- The Washington Times - Tuesday, April 24, 2001

The Peruvian government, with U.S. surveillance assistance, has shot down or strafed more than 100 airplanes since 1992 as part of a program aimed at reducing the flood of cocaine into the United States, U.S. intelligence officials said yesterday.
The air-interdiction program, fiercely advocated by both Peruvian and U.S. officials, is designed to deny drug traffickers the use of the "Andean air bridge" between Peru and Colombia, a corridor linking the two countries through which Peruvian coca paste is transported to Colombia for processing into cocaine.
Peru is one of the worlds major producers of coca leaf, coca paste and cocaine base, much of the crop coming from 30,000 acres under cultivation in the rugged valleys along the Colombian and Ecuadoran borders.
On Friday, the air-surveillance program came under intense scrutiny when a Peruvian air force jet shot at a civilian aircraft, forcing it to land and killing an American missionary and her infant daughter.
A U.S. surveillance plane owned by the Defense Department and operated by the CIA had provided "location data" to the Peruvian jet, meaning it relayed the civilian aircrafts coordinates allowing the jet to intercept it.
The information was sent to the Peruvian jet under strictly defined rules of engagement, the U.S. officials said. The shooting occurred near the town of Iquitos, located in northeast Peru between Colombia and Brazil.
Peruvian government officials said yesterday the civilian aircraft had not filed a flight plan, a claim disputed by the Association of Baptists for World Evangelism, which sponsored the flight. CIA-operated aircraft typically provide surveillance information to the Peruvian air force on civilian aircraft that have not filed a flight plan.
The U.S. air-surveillance program has been suspended pending an investigation. Some U.S. sources say Peru acted rashly in firing on the plane, while the Peruvians maintain they followed the programs procedures, which some American sources have denied.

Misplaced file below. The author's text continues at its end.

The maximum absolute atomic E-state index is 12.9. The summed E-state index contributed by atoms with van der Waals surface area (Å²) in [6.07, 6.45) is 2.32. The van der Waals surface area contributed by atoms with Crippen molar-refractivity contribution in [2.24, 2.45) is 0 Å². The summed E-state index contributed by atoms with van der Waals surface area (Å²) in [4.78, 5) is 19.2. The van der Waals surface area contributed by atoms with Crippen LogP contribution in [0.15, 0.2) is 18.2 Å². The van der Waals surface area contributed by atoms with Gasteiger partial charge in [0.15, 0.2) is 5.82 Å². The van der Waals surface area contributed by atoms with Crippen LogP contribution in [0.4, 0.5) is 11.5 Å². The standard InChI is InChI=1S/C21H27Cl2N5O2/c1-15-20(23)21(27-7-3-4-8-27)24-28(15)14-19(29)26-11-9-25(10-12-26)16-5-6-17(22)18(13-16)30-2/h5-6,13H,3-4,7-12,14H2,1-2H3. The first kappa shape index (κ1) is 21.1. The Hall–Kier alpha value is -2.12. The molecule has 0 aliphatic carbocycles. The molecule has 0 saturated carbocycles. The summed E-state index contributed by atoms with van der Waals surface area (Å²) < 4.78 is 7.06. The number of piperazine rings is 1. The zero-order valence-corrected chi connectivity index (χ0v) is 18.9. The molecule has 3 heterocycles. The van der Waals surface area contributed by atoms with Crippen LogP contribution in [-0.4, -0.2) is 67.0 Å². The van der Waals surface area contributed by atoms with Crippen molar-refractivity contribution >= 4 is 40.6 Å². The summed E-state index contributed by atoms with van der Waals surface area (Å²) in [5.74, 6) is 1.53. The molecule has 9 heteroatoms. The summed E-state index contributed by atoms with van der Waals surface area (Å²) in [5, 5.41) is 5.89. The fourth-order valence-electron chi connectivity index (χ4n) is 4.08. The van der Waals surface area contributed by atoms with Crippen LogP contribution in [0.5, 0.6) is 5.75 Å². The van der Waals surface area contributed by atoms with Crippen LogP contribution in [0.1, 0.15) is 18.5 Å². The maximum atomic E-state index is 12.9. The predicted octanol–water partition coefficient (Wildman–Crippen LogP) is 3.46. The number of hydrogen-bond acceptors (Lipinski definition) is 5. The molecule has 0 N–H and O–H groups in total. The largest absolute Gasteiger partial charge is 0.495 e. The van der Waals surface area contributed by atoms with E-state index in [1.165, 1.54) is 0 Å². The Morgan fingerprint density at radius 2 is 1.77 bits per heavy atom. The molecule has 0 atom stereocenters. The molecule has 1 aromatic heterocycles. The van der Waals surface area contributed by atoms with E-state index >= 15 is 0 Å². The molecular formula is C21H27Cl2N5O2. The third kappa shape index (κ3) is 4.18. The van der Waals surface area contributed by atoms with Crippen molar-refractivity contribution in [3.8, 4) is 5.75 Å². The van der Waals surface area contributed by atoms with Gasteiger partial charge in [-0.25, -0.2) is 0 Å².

Questions remain on whether U.S. authorities warned the Peruvian jet against the attack because the specific nature of the civilian plane had not been determined.
The Peruvian defense ministry expressed "deep regret" over the incident, saying the pilot had mistaken the civilian aircraft for a planeload of narcotics traffickers. Peruvian officials also said the plane did not respond to attempts to contact it by radio.
The United States began limited air surveillance and interdiction in Peru and other South American countries in 1992 under the Bush administration. It continued and escalated through 1998, when the Clinton administration shut the program down because of "other pressing needs."
The number of U.S. surveillance flights to detect and monitor illicit drug shipments in the Andean nations declined by 68 percent between 1992 and 1998.
The flights resumed again in late 1999 after intense lobbying by government officials in Peru and other South American countries, along with U.S. authorities.
It was the Peruvian government that expressed most of the frustration over the United States decision to halt the air-surveillance program. The withdrawal of Airborne Warning and Control System and other surveillance aircraft, they argued, left air lanes into Colombia virtually open to drug traffickers, hamstringing Perus ability to halt the drug trade.
Gen. Dennis del Castillo, director of Perus national drug police, argued at the time the Peruvian air force had the pilots and planes to do the job of air interdiction, but without U.S. air surveillance and intelligence, "We cant always find the traffickers."
Until mid-1995, larger planes based in Colombia had flown directly to the coca-producing areas of Peru with near impunity, where the pilots delivered bundles of cash in exchange for tons of partially processed cocaine. U.S. officials said traffickers were making 40 flights a month until the air program began to have some effect.
CIA-operated aircraft have been involved in air-surveillance duties in Peru for the past six years, operating under a law passed by Congress in 1994. The law lets U.S. government employees assist foreign nations in the interdiction of aircraft when there is reasonable suspicion it may be carrying drugs or is involved directly in the drug trade.
The law also limits U.S. assistance to those countries with "appropriate procedures … to protect against innocent loss of life" and that "at a minimum include effective means to identify and warn an aircraft" before an attack is started.
The CIA-manned aircraft are used as hunters to spot potential targets, although all final decisions on actual interdictions are made by Peruvian authorities.
The U.S. Customs Service, which began an air-surveillance program in Peru in 1995, resumed air-surveillance operations in that country early last year, hoping to reverse gains cocaine smugglers made in the 17 months the air-surveillance program was shut down.
The Customs Service program accounted for a 56 percent drop in coca production. The tightly coordinated program accounted for 24 planes being shot down and another 12 being grounded.
But those flights were discontinued in December, although other air-surveillance efforts continue, particularly in the Bahamas and Colombia.


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